Thursday, February 28, 2013

nice clothes

Read Exodus 28 and Matthew 22

And you shall make holy garments for Aaron your brother for glory and for beauty. Ex 28:2

What was it about Aaron that made him qualified to be the high priest? What did he do to deserve the honor to wear the magnificent garments of the high priest?

Of the many personalities we read of in the Scriptures, Aaron didn’t seem to have much of a personality. Initially his job was merely to speak the words that Moses was to speak because Moses didn’t think of himself as an adequate speaker. Twice he fell victim to peer pressure and joined with others in doing really bad things.

I think the lesson we learn from Aaron is all about clothes.

A typical high priest during Aaron’s time in that region of the world performed his intercessory religious rites naked. Aaron wore multiple layers of beautiful bejeweled clothes when he went before God for the people. Underneath everything was an undergarment specifically worn to cover his “naked flesh.”

I love wearing clothes. I was swimming with my grand kids last summer when Isaac stopped and looked long and hard at my chest. “Papa,” he said. “What are all those red dots on you?”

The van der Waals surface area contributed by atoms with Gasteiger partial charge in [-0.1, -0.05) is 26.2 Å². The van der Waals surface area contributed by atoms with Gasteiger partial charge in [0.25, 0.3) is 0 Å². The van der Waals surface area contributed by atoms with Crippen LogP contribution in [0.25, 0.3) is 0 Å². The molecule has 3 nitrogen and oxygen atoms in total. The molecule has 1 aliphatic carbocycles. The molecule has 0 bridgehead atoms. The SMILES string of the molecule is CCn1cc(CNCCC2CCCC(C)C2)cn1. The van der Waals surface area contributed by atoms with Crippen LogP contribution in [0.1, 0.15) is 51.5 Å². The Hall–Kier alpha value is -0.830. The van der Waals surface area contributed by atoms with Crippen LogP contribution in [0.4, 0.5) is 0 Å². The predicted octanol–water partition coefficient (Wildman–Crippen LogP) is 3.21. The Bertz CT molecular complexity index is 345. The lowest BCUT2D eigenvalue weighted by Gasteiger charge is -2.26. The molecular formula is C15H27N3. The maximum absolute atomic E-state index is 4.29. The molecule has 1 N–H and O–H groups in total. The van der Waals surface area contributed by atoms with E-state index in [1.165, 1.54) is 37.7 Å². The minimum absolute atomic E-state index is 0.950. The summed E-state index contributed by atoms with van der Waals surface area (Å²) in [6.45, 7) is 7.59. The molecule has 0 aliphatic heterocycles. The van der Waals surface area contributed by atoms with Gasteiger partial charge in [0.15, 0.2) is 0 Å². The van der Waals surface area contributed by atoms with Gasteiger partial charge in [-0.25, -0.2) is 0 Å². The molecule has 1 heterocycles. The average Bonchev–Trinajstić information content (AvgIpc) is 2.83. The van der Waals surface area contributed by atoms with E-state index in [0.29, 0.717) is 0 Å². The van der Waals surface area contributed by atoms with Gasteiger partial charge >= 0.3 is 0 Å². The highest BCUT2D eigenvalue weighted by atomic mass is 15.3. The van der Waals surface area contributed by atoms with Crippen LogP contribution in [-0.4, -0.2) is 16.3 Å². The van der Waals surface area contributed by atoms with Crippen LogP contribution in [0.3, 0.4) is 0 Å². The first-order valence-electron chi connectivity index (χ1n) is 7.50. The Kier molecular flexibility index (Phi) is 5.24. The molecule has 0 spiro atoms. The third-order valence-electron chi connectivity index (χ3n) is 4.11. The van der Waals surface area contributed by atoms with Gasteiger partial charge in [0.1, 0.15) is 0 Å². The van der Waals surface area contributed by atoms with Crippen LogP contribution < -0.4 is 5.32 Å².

“I don’t know,” I told him. “Your mommy’s a nurse. Maybe she would know.”

He kept looking. I put on my t-shirt. I knew what his next question was going to be. He would want to know about all those little brown moles on me, each one with a hair coming through the middle.

The effects of sin and all its deteriorations pervade our world and ourselves. Yet as Believers we are told that we are a nation of priests. Rev 5:10.

Who do we think we are to imagine we could ever come into God's presence to intercede for anyone? How presumptuous to say to anyone that we will pray for them with the idea that God would listen to us.

But as Believers we come to God, like Aaron, fully clothed, beautifully clothed in the righteousness that comes to us through our Lord and Savior Jesus Christ.

In one of the wedding feast parables, we read of a man who came to the feast without a wedding garment. The king asked the man how he got in without a garment and he had no answer. The king then commanded, “Bind him hand and foot and cast him into outer darkness.”

On the face of it, this parable seems incredibly (and arbitrarily) sever. But in reading it more closely, we learn the wonderful truth that all of us who come into the presence of the King come in not of ourselves, but we come clothed in the garments provided for us by the Bridegroom, the Son of the King Himself.

Question: What inhibits you from fully realizing your role as a priest--as an intercessor for others before God?

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